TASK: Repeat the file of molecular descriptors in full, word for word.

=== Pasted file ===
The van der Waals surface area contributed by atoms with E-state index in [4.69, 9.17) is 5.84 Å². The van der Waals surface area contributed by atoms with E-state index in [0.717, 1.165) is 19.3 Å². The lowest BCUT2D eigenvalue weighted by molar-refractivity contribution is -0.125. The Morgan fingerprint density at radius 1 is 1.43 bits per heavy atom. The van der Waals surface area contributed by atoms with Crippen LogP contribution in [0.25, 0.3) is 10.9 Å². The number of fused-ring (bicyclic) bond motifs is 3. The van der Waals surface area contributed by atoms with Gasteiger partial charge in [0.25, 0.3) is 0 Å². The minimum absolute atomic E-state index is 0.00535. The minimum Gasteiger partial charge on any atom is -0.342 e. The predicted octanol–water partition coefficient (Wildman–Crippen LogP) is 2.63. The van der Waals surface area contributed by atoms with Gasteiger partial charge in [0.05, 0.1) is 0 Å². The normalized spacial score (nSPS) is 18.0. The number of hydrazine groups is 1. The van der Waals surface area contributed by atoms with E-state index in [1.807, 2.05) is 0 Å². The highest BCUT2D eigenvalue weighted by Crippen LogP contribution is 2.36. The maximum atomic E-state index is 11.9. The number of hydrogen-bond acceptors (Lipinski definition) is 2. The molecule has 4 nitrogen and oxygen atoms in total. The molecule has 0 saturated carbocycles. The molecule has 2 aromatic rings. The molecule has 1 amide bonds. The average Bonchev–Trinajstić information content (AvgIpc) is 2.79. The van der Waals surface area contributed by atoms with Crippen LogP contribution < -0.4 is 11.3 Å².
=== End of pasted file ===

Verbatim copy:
The van der Waals surface area contributed by atoms with E-state index in [4.69, 9.17) is 5.84 Å². The van der Waals surface area contributed by atoms with E-state index in [0.717, 1.165) is 19.3 Å². The lowest BCUT2D eigenvalue weighted by molar-refractivity contribution is -0.125. The Morgan fingerprint density at radius 1 is 1.43 bits per heavy atom. The van der Waals surface area contributed by atoms with Crippen LogP contribution in [0.25, 0.3) is 10.9 Å². The number of fused-ring (bicyclic) bond motifs is 3. The van der Waals surface area contributed by atoms with Gasteiger partial charge in [0.25, 0.3) is 0 Å². The minimum absolute atomic E-state index is 0.00535. The minimum Gasteiger partial charge on any atom is -0.342 e. The predicted octanol–water partition coefficient (Wildman–Crippen LogP) is 2.63. The van der Waals surface area contributed by atoms with Gasteiger partial charge in [0.05, 0.1) is 0 Å². The normalized spacial score (nSPS) is 18.0. The number of hydrazine groups is 1. The van der Waals surface area contributed by atoms with E-state index in [1.807, 2.05) is 0 Å². The highest BCUT2D eigenvalue weighted by Crippen LogP contribution is 2.36. The maximum atomic E-state index is 11.9. The number of hydrogen-bond acceptors (Lipinski definition) is 2. The molecule has 4 nitrogen and oxygen atoms in total. The molecule has 0 saturated carbocycles. The molecule has 2 aromatic rings. The molecule has 1 amide bonds. The average Bonchev–Trinajstić information content (AvgIpc) is 2.79. The van der Waals surface area contributed by atoms with Crippen LogP contribution < -0.4 is 11.3 Å².